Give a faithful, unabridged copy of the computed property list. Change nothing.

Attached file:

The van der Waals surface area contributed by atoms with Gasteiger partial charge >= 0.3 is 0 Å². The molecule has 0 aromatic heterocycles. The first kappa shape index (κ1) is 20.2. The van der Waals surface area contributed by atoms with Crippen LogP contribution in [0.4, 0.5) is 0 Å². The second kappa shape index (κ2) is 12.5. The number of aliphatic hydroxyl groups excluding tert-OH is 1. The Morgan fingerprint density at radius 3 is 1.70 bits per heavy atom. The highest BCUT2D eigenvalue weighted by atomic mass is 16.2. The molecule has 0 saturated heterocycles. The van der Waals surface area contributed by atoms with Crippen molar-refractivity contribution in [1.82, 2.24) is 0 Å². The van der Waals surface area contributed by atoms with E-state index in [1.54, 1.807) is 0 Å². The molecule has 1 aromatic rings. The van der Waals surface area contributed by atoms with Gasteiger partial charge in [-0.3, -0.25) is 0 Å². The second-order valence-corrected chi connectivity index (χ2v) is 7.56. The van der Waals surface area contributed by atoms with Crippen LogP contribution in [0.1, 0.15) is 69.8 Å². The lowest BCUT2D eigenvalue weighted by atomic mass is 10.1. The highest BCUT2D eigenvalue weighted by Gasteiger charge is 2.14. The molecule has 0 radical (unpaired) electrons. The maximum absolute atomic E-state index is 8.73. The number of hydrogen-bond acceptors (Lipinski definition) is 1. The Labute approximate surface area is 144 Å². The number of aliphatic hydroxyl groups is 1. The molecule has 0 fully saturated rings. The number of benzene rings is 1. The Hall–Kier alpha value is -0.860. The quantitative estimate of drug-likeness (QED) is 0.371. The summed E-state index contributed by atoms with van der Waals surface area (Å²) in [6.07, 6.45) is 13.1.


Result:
The van der Waals surface area contributed by atoms with Gasteiger partial charge >= 0.3 is 0 Å². The molecule has 0 aromatic heterocycles. The first kappa shape index (κ1) is 20.2. The van der Waals surface area contributed by atoms with Crippen LogP contribution in [0.4, 0.5) is 0 Å². The second kappa shape index (κ2) is 12.5. The number of aliphatic hydroxyl groups excluding tert-OH is 1. The Morgan fingerprint density at radius 3 is 1.70 bits per heavy atom. The highest BCUT2D eigenvalue weighted by atomic mass is 16.2. The molecule has 0 saturated heterocycles. The van der Waals surface area contributed by atoms with Crippen molar-refractivity contribution in [1.82, 2.24) is 0 Å². The van der Waals surface area contributed by atoms with E-state index in [1.54, 1.807) is 0 Å². The molecule has 1 aromatic rings. The van der Waals surface area contributed by atoms with Gasteiger partial charge in [-0.3, -0.25) is 0 Å². The second-order valence-corrected chi connectivity index (χ2v) is 7.56. The van der Waals surface area contributed by atoms with Crippen LogP contribution in [0.1, 0.15) is 69.8 Å². The lowest BCUT2D eigenvalue weighted by atomic mass is 10.1. The highest BCUT2D eigenvalue weighted by Gasteiger charge is 2.14. The molecule has 0 radical (unpaired) electrons. The maximum absolute atomic E-state index is 8.73. The number of hydrogen-bond acceptors (Lipinski definition) is 1. The Labute approximate surface area is 144 Å². The number of aliphatic hydroxyl groups is 1. The molecule has 0 fully saturated rings. The number of benzene rings is 1. The Hall–Kier alpha value is -0.860. The quantitative estimate of drug-likeness (QED) is 0.371. The summed E-state index contributed by atoms with van der Waals surface area (Å²) in [6.07, 6.45) is 13.1.